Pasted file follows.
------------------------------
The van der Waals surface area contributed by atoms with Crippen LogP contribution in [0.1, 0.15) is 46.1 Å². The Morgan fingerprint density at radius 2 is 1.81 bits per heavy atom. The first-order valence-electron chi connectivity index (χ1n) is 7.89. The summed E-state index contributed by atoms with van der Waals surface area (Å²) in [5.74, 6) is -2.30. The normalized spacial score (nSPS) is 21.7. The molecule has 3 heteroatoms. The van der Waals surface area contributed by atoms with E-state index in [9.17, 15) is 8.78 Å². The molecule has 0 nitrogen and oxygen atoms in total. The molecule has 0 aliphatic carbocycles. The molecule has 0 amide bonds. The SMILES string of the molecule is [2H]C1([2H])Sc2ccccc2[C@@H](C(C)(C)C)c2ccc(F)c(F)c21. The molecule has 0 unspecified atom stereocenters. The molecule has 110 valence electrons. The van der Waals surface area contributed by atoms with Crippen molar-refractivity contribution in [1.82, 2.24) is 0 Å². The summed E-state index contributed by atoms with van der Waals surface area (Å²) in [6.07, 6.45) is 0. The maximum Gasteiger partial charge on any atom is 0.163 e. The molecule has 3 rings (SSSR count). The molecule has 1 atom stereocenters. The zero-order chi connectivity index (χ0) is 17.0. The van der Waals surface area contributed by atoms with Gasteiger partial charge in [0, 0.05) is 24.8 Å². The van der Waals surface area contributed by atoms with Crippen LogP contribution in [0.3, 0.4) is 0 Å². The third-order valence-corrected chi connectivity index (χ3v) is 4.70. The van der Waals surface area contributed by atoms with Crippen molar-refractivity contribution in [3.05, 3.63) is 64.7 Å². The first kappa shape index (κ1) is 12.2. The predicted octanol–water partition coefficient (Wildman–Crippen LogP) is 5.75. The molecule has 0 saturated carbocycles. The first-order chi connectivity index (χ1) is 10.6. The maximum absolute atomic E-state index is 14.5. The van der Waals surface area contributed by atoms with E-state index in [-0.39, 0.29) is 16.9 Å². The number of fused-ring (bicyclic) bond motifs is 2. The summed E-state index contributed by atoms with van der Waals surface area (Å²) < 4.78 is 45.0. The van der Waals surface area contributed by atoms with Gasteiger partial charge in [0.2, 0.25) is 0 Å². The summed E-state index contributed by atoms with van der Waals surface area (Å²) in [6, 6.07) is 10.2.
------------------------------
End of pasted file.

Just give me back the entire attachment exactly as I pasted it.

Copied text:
The van der Waals surface area contributed by atoms with Crippen LogP contribution in [0.1, 0.15) is 46.1 Å². The Morgan fingerprint density at radius 2 is 1.81 bits per heavy atom. The first-order valence-electron chi connectivity index (χ1n) is 7.89. The summed E-state index contributed by atoms with van der Waals surface area (Å²) in [5.74, 6) is -2.30. The normalized spacial score (nSPS) is 21.7. The molecule has 3 heteroatoms. The van der Waals surface area contributed by atoms with E-state index in [9.17, 15) is 8.78 Å². The molecule has 0 nitrogen and oxygen atoms in total. The molecule has 0 aliphatic carbocycles. The molecule has 0 amide bonds. The SMILES string of the molecule is [2H]C1([2H])Sc2ccccc2[C@@H](C(C)(C)C)c2ccc(F)c(F)c21. The molecule has 0 unspecified atom stereocenters. The molecule has 110 valence electrons. The van der Waals surface area contributed by atoms with Crippen molar-refractivity contribution in [1.82, 2.24) is 0 Å². The summed E-state index contributed by atoms with van der Waals surface area (Å²) in [6.07, 6.45) is 0. The maximum Gasteiger partial charge on any atom is 0.163 e. The molecule has 3 rings (SSSR count). The molecule has 1 atom stereocenters. The zero-order chi connectivity index (χ0) is 17.0. The van der Waals surface area contributed by atoms with Gasteiger partial charge in [0, 0.05) is 24.8 Å². The van der Waals surface area contributed by atoms with Crippen LogP contribution in [0.3, 0.4) is 0 Å². The third-order valence-corrected chi connectivity index (χ3v) is 4.70. The van der Waals surface area contributed by atoms with Crippen molar-refractivity contribution in [3.05, 3.63) is 64.7 Å². The first kappa shape index (κ1) is 12.2. The predicted octanol–water partition coefficient (Wildman–Crippen LogP) is 5.75. The molecule has 0 saturated carbocycles. The first-order chi connectivity index (χ1) is 10.6. The maximum absolute atomic E-state index is 14.5. The van der Waals surface area contributed by atoms with E-state index in [-0.39, 0.29) is 16.9 Å². The number of fused-ring (bicyclic) bond motifs is 2. The summed E-state index contributed by atoms with van der Waals surface area (Å²) < 4.78 is 45.0. The van der Waals surface area contributed by atoms with Gasteiger partial charge in [0.2, 0.25) is 0 Å². The summed E-state index contributed by atoms with van der Waals surface area (Å²) in [6, 6.07) is 10.2.